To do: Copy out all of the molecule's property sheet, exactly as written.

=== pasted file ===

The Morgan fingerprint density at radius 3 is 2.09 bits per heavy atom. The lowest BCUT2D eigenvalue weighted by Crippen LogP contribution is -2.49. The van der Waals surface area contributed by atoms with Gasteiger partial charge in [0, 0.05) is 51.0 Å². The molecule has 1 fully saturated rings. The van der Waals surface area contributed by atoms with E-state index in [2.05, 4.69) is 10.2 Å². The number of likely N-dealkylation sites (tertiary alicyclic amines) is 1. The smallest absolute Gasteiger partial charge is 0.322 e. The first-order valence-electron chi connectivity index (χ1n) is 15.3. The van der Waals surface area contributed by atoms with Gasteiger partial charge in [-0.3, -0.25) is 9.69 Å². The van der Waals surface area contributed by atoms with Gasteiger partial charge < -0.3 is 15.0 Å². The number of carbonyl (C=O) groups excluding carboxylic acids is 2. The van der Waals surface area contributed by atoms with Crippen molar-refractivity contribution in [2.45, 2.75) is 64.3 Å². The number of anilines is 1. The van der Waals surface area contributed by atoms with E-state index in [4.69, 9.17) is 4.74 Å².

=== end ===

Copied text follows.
The Morgan fingerprint density at radius 3 is 2.09 bits per heavy atom. The lowest BCUT2D eigenvalue weighted by Crippen LogP contribution is -2.49. The van der Waals surface area contributed by atoms with Gasteiger partial charge in [0, 0.05) is 51.0 Å². The molecule has 1 fully saturated rings. The van der Waals surface area contributed by atoms with E-state index in [2.05, 4.69) is 10.2 Å². The number of likely N-dealkylation sites (tertiary alicyclic amines) is 1. The smallest absolute Gasteiger partial charge is 0.322 e. The first-order valence-electron chi connectivity index (χ1n) is 15.3. The van der Waals surface area contributed by atoms with Gasteiger partial charge in [-0.3, -0.25) is 9.69 Å². The van der Waals surface area contributed by atoms with Gasteiger partial charge < -0.3 is 15.0 Å². The number of carbonyl (C=O) groups excluding carboxylic acids is 2. The van der Waals surface area contributed by atoms with Crippen molar-refractivity contribution in [2.45, 2.75) is 64.3 Å². The number of anilines is 1. The van der Waals surface area contributed by atoms with E-state index in [4.69, 9.17) is 4.74 Å².